After looking over the acceptable use policy, I feel it is vital to have a well prepared conversation with your principal and other administration. Thankfully, I have a principal and a superintendent that sees the benefit of technology and they both understand how students are learning today. Remember this too, Technology directors aren’t the final line of trying to open up a digital too. I have overwhelming respect for Tech directors and the very reason they may not be allowing a site or app to be available is because the school may not have the capacity. However, administration should have the final say and it should be a collaborative conversation between administration and the director. It shouldn’t be left up to just the director. Thankfully, I also have a great tech director at our school which makes it easy where I teach.
The final point I would like to elaborate on is the why. Why are you using the tool? How does it benefit the students? Furthermore, I want to direct you to the info-graphic below.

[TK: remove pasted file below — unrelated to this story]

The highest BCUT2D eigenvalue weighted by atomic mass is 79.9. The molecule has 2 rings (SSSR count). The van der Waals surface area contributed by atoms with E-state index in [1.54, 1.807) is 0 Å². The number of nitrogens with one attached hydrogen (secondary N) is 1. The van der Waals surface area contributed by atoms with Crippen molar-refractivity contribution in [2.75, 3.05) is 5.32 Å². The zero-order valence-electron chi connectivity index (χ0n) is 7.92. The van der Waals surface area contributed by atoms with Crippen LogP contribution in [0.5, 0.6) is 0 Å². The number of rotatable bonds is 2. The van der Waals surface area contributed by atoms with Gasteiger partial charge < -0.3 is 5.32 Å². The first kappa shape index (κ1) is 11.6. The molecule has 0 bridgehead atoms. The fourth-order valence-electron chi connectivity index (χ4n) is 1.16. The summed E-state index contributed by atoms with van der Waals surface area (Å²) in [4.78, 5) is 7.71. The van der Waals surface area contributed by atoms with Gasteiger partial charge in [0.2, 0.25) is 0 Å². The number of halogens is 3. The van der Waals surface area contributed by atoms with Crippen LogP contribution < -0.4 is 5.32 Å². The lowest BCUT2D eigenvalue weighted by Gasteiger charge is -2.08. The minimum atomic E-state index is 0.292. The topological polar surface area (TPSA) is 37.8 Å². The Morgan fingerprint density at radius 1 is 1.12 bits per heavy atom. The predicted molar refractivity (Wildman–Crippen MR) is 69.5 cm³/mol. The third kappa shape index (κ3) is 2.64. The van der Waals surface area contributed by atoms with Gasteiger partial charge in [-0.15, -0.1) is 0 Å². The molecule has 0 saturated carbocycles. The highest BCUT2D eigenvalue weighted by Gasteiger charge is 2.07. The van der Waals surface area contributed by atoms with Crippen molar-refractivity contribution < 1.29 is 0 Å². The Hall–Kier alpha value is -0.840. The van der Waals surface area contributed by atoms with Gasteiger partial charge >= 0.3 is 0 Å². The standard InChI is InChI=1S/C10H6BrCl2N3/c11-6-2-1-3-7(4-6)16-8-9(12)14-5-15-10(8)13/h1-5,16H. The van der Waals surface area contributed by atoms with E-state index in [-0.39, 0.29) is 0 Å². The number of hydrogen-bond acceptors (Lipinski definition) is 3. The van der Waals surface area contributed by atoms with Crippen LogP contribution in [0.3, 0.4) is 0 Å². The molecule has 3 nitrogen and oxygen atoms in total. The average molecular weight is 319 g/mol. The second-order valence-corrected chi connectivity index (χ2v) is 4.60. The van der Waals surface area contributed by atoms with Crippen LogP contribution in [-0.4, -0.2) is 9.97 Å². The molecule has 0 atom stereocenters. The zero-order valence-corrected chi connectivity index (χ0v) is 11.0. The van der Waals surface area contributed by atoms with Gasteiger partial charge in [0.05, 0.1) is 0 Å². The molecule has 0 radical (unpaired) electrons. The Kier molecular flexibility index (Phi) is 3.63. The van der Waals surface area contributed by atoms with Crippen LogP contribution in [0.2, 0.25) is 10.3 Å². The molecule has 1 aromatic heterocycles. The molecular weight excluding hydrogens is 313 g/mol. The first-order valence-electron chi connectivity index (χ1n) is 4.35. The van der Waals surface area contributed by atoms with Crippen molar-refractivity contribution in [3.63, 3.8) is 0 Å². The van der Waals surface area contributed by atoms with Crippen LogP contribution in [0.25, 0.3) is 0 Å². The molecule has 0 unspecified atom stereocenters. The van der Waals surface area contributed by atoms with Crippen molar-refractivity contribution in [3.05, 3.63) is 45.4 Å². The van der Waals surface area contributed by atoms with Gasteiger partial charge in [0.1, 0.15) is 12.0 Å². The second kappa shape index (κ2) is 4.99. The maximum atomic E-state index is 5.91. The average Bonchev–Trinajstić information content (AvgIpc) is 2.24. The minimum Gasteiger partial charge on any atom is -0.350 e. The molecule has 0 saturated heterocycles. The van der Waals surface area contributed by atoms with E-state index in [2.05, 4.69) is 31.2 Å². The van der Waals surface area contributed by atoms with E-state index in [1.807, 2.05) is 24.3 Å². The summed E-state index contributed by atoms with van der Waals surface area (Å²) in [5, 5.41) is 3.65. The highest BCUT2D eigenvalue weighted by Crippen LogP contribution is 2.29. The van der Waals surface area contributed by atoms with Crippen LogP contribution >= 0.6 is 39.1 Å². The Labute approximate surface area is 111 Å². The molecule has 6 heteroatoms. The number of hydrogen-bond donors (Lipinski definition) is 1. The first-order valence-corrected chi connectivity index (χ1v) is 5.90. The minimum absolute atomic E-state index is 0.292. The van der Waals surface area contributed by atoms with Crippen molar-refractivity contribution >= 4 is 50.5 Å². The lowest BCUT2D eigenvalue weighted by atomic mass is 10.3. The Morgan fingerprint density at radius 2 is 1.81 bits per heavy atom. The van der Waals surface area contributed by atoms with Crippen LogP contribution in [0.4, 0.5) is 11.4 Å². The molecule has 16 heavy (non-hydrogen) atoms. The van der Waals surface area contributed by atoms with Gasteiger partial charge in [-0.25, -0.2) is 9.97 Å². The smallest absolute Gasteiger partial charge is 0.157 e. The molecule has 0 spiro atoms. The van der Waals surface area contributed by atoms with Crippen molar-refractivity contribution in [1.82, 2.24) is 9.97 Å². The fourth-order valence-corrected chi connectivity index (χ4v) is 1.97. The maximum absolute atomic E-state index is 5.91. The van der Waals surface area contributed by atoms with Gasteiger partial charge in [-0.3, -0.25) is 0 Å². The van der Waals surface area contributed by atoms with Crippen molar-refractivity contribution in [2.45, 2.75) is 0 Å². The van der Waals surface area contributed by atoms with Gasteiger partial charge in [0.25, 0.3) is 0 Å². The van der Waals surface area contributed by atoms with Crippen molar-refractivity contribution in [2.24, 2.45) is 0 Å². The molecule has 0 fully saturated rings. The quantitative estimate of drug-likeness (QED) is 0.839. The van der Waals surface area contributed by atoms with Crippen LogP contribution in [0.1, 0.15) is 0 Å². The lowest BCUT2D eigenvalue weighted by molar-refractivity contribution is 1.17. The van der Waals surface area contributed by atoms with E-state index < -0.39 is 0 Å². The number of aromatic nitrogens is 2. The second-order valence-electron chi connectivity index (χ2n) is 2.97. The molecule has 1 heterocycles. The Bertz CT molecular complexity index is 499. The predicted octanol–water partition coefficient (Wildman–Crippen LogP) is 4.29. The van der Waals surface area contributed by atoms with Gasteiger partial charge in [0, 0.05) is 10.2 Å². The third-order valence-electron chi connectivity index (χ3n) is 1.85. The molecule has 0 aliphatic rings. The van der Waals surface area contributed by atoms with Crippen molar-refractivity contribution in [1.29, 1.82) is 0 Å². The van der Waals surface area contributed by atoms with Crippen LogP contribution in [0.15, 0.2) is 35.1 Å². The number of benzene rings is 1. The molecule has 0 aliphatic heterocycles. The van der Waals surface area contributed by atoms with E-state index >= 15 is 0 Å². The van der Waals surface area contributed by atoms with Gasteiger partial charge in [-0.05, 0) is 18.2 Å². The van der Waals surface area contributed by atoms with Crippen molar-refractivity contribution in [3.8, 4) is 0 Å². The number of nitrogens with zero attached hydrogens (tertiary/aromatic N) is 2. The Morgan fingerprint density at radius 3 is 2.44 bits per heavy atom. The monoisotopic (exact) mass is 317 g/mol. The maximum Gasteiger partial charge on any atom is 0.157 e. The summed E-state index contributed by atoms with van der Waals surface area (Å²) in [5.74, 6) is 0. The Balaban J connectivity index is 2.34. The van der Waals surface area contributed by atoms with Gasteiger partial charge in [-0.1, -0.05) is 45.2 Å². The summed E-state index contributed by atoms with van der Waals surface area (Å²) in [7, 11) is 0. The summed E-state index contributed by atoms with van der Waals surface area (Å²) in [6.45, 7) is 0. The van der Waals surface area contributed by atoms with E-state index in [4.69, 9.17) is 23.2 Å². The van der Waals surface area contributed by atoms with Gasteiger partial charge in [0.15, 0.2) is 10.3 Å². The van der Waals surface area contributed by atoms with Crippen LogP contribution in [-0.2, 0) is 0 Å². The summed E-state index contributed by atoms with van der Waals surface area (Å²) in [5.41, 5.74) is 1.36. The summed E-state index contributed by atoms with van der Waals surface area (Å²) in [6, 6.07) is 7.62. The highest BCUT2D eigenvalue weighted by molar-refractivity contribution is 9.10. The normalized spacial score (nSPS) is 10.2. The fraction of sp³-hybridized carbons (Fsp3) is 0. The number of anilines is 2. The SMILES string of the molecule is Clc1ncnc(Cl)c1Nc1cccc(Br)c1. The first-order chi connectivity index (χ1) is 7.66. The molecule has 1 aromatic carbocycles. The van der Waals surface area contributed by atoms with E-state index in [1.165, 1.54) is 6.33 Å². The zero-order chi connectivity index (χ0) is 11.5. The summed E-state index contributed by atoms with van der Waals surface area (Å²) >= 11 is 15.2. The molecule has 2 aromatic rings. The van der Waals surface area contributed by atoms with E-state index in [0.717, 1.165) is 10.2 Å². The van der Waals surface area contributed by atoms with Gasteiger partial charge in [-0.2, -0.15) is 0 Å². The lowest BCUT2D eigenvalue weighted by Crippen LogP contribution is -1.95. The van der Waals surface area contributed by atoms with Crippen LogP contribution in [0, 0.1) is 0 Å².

I want to give credit where credit is due for this take on using tech in the classroom. However, because I have seen it on Google + and Twitter several times…I have lost where it originated. I want to go out on a limb and say this is NOT mine and I did NOT create it. The point of the info-graphic is to not turn people off to Prezi, blogs, or Wordles. I perceive it as something for us to think about and remind us that we shouldn’t use these tools for just the sake of using them because they are cool or the students think they are cool.
Student engagement is something we all want, but we should also keep the student at the center of our lessons and ask the question: How are my students going to benefit from using this tool and how is it going to be used to further their education?
Just some thoughts to consider when trying to fight the good fight on using technology in the classroom.
I was a basketball coach for almost 12 years at all levels and as a coach I always reflected after each practice, game, and season how I could be better individually and how I could get my programs better. I think that same principle applies to teaching. After every class, lesson, day, week, year, etc. I am constantly trying to find ways to get better and help my students to be more successful.